Afghan’s Border Police to be Re-Tooled in Winter Months, U.S. General Says
November 14, 2008 - 9:01 PMBorder security units in Afghanistan's National Police Force will receive additional training and re-tooling in the winter months, U.S. Army Maj. Gen. Robert Cone said during a recent video press conference at the Pentagon.
The move is part of a larger reformation effort to improve security against the Taliban in isolated regions next to Pakistan. These border areas are far removed from more populated areas, are rough and mountainous, and do not lend themselves to traditional means of transportation.
About 11,000 police officials have been moved into posts along the Afghan-Pakistan border where the terrain is difficult to navigate, Cone indicated. Their job is largely to augment U.S. forces in stopping the Taliban from traveling back and forth across the border with Pakistan. A total of 18,000 such positions to help patrol the border have been authorized, Cone added.
Operation Enduring Freedom began in October 2001 a few weeks after the 9/11 terror strikes against New York City and the Pentagon. The earliest phase of combat operations involved air strikes from land-based B-1, B-2 and B-52 bombers, carrier-based F-14 and F/A-18 fighters, and submarine-launched Tomahawk cruise missiles, according to the Department of Defense.
There currently are about 31,000 U.S. troops deployed in Afghanistan, a Pentagon spokesman told CNSNews.com.
Although the performance of the police force has “generally lagged behind” that of the Afghan National Army, there are signs of progress over the past year – signs that suggest the flow of new resources, in combination with increased training, will produce dividends, Cone said.
“All in all, we have made positive strides in fielding professional security forces that are competent, diverse, and capable of providing security throughout Afghanistan,” he said.
“We have a long way to go, though,” said Cone. “This effort requires sustained support not just from the United States but from the international community. This is especially true for the police reformation, where I am short some 2,300 police trainers and mentors.”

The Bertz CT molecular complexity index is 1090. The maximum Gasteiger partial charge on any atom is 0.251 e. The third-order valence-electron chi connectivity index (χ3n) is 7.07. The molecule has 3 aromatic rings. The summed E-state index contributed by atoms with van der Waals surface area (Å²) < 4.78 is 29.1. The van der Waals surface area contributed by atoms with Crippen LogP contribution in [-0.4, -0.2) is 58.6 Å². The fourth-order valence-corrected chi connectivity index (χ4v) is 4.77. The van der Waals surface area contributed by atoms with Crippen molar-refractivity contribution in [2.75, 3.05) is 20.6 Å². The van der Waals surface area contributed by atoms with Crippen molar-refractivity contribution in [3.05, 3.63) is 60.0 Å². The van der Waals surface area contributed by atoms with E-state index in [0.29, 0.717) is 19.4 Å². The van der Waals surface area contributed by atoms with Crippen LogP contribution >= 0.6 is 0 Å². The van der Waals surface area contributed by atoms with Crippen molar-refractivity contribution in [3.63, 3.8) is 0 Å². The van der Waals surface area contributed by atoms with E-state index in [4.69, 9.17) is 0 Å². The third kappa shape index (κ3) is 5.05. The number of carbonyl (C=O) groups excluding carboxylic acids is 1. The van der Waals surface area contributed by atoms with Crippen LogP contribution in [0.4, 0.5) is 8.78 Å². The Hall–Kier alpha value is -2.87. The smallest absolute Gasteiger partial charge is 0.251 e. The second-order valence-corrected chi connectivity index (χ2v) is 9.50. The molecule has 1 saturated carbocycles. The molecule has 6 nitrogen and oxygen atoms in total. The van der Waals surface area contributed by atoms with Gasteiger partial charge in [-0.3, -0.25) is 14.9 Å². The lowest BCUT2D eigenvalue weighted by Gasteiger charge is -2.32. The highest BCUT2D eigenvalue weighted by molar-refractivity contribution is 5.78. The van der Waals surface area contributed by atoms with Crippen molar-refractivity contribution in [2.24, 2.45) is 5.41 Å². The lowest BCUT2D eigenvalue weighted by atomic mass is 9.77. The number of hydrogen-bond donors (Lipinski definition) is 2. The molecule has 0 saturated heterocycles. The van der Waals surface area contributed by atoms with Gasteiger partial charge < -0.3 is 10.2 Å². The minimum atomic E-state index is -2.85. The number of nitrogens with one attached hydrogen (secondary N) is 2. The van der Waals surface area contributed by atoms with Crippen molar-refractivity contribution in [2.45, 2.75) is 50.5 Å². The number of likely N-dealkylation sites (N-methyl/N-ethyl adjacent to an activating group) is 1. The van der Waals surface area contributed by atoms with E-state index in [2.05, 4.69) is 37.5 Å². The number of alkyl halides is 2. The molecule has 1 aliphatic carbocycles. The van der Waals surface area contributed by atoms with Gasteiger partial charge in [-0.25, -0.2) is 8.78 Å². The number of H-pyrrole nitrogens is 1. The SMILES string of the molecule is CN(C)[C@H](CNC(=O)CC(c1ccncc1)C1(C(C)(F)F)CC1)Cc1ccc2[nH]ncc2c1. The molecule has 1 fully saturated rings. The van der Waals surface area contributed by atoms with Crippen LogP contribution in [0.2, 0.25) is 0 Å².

The most encouraging results have occurred in police districts where “mentor teams” of Americans and Afghans, working together, have been active, Cone explained. However, NATO allies will need to expand their commitments before positive impacts can be felt on a large scale, he indicated.
By the end of this year, Cone anticipates having 52 police districts folded into the program. Thus far, he has identified seven districts that are capable of operating on their own.
The Afghani border police force will focus its efforts on the regional command east sector, close to where the 101st Airborne Division is deployed, Cone told CNSNews.com.
“Border police have a tough mission here in Afghanistan because of the remoteness and the isolation that they face,” he said. “Therefore, you can see the recruiting problem.”
Current plans call for more than 50 border companies to be rebuilt and bolstered over the winter months, said Cone. Already, 17 border companies have been sent back to police training centers where they will be re-tooled.
All told, $70 million will be spent on training and equipment for the purpose of border security.
It is only in the past year that considerable attention has been devoted to training the police force, in comparison with the five years of training the national army has received, Cone explained.
Even so, there is cause for encouragement.
More than 22,000 police officers have been trained in 2007-2008, over a quarter of the total force, he said.
Meanwhile, the Afghan National Army is in the midst of expanding from 68,000 to about 134,000 soldiers. The army’s effectiveness on the battlefield has improved in recent months thanks to equipment upgrades, Cone said. As a result, The Afghan army is now taking the lead in 60 percent of the operations where it is participating with U.S. troops, he said.
Afghanistan has a “warrior culture,” and a population that is willing to stand up and defend itself against aggression, Cone said.
The challenge is to properly “harness” that energy and apply it in a meaningful way on the battlefield, he concluded.